Critics & Crusaders: A Century of American Protest

By Charles A. Madison | Go to book overview

BENJAMIN R. TUCKER


INDIVIDUALIST ANARCHIST

BENJAMIN R. TUCKER, chief exponent of individualist anarchism or the doctrine of the stateless society, had his roots deep in Yankee idealism. Of Colonial and Quaker ancestry, born in Dartmouth, Massachusetts, in 1854, when the agitation for the abolition of Negro slavery was reaching its crest, he grew up in an atmosphere of social reform. He was a very bright child and was early stimulated by the radical preaching of the Unitarian minister whose church he attended. He became "a daily devourer of the New York Tribune from the age of twelve," when Horace Greeley was at his best as the journalistic spokesman for American liberalism. During his early teens he studied the writings of Darwin, Spencer, Buckle, Mill, Huxley, and Tyndall, and all of them strengthened his nonconformist tendencies. He also went regularly to the winter lectures at the New Bedford Lyceum, and heard such advanced speakers as Wendell Phillips, Garrison, and Emerson. By the time he graduated from the Friends School in 1870 he was, much more than his fellows, eager to reform the world. His parents persuaded him to attend the Massachusetts Institute of Technology, where he remained for three years, more absorbed in social problems than in the study of engineering. A chance meeting with the aged Josiah Warren, the pioneer anarchist, so sharpened his interest in individual liberty that he decided to make it his prime concern. Many years later he had this to say of his adolescent zeal:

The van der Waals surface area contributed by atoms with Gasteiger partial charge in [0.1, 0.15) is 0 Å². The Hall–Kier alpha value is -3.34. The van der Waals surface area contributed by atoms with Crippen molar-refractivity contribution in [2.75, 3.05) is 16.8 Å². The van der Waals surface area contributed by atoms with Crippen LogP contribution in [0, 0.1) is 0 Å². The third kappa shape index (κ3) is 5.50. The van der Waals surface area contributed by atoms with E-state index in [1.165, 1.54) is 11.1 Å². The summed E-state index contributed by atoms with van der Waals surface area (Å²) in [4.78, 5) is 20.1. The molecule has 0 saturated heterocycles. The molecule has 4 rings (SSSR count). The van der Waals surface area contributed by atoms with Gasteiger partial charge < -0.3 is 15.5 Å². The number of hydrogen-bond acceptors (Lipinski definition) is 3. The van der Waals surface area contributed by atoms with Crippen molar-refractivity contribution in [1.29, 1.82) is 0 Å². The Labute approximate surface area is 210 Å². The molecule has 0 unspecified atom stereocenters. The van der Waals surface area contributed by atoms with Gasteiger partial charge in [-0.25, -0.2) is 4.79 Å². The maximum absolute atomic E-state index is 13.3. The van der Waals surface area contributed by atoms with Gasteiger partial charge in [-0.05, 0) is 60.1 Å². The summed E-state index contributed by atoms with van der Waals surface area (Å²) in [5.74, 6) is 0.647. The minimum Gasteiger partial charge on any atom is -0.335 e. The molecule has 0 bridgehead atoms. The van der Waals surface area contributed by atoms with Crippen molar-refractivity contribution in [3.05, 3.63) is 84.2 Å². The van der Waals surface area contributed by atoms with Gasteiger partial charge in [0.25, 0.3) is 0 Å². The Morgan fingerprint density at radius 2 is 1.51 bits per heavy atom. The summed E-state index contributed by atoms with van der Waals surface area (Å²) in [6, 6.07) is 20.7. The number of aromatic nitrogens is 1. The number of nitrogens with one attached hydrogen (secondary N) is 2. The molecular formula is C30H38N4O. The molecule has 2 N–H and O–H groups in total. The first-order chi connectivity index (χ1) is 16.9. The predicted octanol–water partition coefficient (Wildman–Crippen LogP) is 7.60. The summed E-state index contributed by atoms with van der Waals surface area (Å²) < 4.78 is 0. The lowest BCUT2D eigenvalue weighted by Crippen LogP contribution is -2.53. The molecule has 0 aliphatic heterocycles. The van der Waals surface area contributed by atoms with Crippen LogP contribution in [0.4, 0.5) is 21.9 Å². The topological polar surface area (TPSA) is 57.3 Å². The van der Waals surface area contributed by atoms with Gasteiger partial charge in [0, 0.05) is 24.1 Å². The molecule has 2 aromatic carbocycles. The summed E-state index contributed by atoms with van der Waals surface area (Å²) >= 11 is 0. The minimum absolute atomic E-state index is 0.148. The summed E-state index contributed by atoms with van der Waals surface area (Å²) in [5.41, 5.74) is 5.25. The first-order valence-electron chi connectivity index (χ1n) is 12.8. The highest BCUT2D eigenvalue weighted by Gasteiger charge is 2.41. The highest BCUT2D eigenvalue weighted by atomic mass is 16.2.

I naturally took a decided stand on all religious, scientific, political and social questions, and cherished a choice collection of chaotic and

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